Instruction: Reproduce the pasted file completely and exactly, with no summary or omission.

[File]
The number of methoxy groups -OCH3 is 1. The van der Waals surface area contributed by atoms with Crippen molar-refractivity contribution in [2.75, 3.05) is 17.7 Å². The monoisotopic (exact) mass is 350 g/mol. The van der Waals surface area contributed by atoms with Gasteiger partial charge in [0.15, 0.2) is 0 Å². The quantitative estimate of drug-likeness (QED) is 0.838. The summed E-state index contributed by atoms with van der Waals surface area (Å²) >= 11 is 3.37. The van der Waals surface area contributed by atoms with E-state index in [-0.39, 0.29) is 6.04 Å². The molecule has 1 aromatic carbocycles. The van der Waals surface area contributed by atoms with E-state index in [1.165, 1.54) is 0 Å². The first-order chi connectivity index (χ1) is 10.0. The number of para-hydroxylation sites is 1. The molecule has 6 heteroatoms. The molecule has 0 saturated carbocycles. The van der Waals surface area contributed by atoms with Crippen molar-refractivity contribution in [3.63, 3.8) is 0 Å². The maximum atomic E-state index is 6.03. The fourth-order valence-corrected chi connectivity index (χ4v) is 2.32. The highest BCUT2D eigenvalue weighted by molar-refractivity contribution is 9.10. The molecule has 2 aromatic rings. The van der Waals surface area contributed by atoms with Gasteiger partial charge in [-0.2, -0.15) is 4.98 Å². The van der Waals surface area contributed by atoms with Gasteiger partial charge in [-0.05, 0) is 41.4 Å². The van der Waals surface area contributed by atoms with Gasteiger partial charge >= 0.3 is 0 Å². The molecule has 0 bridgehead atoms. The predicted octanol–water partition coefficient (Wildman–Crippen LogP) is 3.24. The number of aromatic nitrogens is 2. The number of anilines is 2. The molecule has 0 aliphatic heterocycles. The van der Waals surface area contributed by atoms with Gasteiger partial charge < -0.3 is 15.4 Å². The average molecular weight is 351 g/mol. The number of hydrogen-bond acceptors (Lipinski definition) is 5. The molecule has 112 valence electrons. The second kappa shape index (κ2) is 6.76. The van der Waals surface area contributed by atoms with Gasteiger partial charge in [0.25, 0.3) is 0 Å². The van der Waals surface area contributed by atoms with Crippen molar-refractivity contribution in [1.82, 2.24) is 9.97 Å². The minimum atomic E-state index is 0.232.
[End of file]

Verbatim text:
The number of methoxy groups -OCH3 is 1. The van der Waals surface area contributed by atoms with Crippen molar-refractivity contribution in [2.75, 3.05) is 17.7 Å². The monoisotopic (exact) mass is 350 g/mol. The van der Waals surface area contributed by atoms with Gasteiger partial charge in [0.15, 0.2) is 0 Å². The quantitative estimate of drug-likeness (QED) is 0.838. The summed E-state index contributed by atoms with van der Waals surface area (Å²) >= 11 is 3.37. The van der Waals surface area contributed by atoms with E-state index in [-0.39, 0.29) is 6.04 Å². The molecule has 1 aromatic carbocycles. The van der Waals surface area contributed by atoms with E-state index in [1.165, 1.54) is 0 Å². The first-order chi connectivity index (χ1) is 10.0. The number of para-hydroxylation sites is 1. The molecule has 6 heteroatoms. The molecule has 0 saturated carbocycles. The van der Waals surface area contributed by atoms with Crippen molar-refractivity contribution in [3.63, 3.8) is 0 Å². The maximum atomic E-state index is 6.03. The fourth-order valence-corrected chi connectivity index (χ4v) is 2.32. The highest BCUT2D eigenvalue weighted by molar-refractivity contribution is 9.10. The molecule has 2 aromatic rings. The van der Waals surface area contributed by atoms with Gasteiger partial charge in [-0.2, -0.15) is 4.98 Å². The van der Waals surface area contributed by atoms with Gasteiger partial charge in [-0.05, 0) is 41.4 Å². The van der Waals surface area contributed by atoms with Gasteiger partial charge >= 0.3 is 0 Å². The molecule has 0 bridgehead atoms. The predicted octanol–water partition coefficient (Wildman–Crippen LogP) is 3.24. The number of aromatic nitrogens is 2. The number of anilines is 2. The molecule has 0 aliphatic heterocycles. The van der Waals surface area contributed by atoms with Gasteiger partial charge < -0.3 is 15.4 Å². The average molecular weight is 351 g/mol. The number of hydrogen-bond acceptors (Lipinski definition) is 5. The molecule has 112 valence electrons. The second kappa shape index (κ2) is 6.76. The van der Waals surface area contributed by atoms with Gasteiger partial charge in [0.25, 0.3) is 0 Å². The van der Waals surface area contributed by atoms with Crippen molar-refractivity contribution in [1.82, 2.24) is 9.97 Å². The minimum atomic E-state index is 0.232.